Also, this fall, I have a story inspired by the music of Amy Winehouse that will be in 27, A Comic Anthology, published by Red Stylo Media. I’m excited to be a part of this collection of original stories by writers and artists inspired by musicians who died at the age of 27.

Beyond that I’m working on finishing my second novel and something brand new inspired by Veruca Salt’s latest album, Ghost Notes.

JW: Would you say that music is your number one muse?

jw: Definitely. And not just the music itself, but fellow musicians. It’s not just Veruca Salt’s music that inspires me, but the way they collaborate, the way they promote their work and the work of others, the positive stance they take on everything. They are the perfect blend of personal and professional, proud and humble. I’m inspired by the way they do everything, not just the music.

They’ve been an inspiration for a long time and even after they’d broken up as a band. In fact, Nina Gordon was an inspiration for Tara in A Boy Like Me. I moved recently and came across all my old notes for that novel. In those notes were a bunch of images for each character. I had some images of Gordon that I used as a muse for Tara in that book.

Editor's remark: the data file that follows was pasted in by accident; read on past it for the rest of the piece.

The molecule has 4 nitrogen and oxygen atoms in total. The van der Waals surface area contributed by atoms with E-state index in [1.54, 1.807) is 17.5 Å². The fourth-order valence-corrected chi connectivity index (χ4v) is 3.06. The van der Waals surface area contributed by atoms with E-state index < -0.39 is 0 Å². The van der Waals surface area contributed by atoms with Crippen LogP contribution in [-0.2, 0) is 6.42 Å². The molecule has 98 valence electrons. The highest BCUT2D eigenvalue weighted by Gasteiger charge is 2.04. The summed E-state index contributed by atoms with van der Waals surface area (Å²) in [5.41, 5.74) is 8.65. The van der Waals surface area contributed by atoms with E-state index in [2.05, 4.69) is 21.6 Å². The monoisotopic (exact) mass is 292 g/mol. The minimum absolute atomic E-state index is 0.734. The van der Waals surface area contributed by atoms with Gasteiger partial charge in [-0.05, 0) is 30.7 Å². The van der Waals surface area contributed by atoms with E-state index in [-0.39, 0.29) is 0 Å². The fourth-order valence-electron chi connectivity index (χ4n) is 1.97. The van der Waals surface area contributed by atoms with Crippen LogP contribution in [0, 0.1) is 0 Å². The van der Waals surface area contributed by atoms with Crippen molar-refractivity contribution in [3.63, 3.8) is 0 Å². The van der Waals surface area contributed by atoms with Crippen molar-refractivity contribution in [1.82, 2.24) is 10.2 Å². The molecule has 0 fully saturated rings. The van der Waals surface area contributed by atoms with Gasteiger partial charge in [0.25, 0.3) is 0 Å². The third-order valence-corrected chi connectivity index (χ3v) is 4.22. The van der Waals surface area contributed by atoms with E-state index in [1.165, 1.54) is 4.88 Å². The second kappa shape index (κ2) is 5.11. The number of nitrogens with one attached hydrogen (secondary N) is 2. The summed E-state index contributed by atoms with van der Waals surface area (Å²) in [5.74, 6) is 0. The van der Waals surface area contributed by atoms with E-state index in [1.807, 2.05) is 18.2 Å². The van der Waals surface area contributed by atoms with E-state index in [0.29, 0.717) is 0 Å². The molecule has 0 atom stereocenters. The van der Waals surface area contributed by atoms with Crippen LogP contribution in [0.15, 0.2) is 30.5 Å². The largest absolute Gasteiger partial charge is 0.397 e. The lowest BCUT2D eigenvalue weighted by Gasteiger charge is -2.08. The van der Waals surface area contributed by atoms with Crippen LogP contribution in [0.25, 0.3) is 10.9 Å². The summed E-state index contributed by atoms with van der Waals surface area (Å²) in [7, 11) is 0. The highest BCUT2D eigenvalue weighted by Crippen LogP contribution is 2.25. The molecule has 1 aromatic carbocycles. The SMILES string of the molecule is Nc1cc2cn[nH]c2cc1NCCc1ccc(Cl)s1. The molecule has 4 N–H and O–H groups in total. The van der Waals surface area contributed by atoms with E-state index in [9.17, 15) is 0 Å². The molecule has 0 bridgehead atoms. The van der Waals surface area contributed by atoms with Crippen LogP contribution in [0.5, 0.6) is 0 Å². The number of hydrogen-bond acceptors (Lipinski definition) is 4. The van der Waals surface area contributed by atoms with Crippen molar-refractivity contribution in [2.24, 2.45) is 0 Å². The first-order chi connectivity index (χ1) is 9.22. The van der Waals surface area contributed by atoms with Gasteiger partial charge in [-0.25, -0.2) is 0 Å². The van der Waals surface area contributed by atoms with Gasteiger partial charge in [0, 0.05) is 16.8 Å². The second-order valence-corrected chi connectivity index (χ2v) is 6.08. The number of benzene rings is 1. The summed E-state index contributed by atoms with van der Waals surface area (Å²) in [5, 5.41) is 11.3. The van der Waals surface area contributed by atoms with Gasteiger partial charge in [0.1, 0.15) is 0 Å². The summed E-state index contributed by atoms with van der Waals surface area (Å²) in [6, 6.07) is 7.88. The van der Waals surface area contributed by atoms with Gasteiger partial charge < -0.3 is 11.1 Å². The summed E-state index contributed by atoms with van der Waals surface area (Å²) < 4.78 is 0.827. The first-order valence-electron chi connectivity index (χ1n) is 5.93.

JW: Final question — it’s one year later and how are you feeling compared to this time last year?

jw: (laughs) In many ways exactly the same — I’m getting a book ready to be published this month. However, having done this twice before, it’s not as nerve-wrecking. It does get easier. I know what to expect now, what to anticipate in terms of delays or problems. There’s a confidence that comes with having done it before. The accidents and mistakes will work out — for the better in many cases.

So I’m more at ease this year. And, looking back, I’m very happy with how it all turned out, the publication of A Boy Like Me. I learned firsthand that if you follow your muse, your marketplace will find you.

4 comments

  1. Lisa Birk

    2 books published, another forthcoming *and* 2 Veruca Salt concerts? Gooooo, Jennie!! Loved your forthright description of the angst accompanying the thrill of first book publication. A million years ago, the local paper in Madison, WI had an interview of Lorrie Moore. The interviewer asked her how it was to publish her first book and go on a book tour. Moore’s answer was something along the lines of just as the book hit the stands, her boyfriend broke up with her and the latter was all she could think about. However, on the other side of the bookshelf, my son *still* pulls Flutter down, reads your inscription to him and savors that this book (which he’s not allowed to read until he is older), was written by someone he has met and talked to!

  2. Pat Sollner

    Jennie, your essay is so clear, so wry, so wise. When you asked yourself if you’d brought the book out too early, before Caitlin, you said it was the right time in your progression as a writer, which i thought was right – on, but then you said you’d spent years on it and you weren’t going to shove it in a drawer. It was then I cried. That decision to go on and on and on is one of the major decisions we make as a writer.

    The rest of the essay was good too.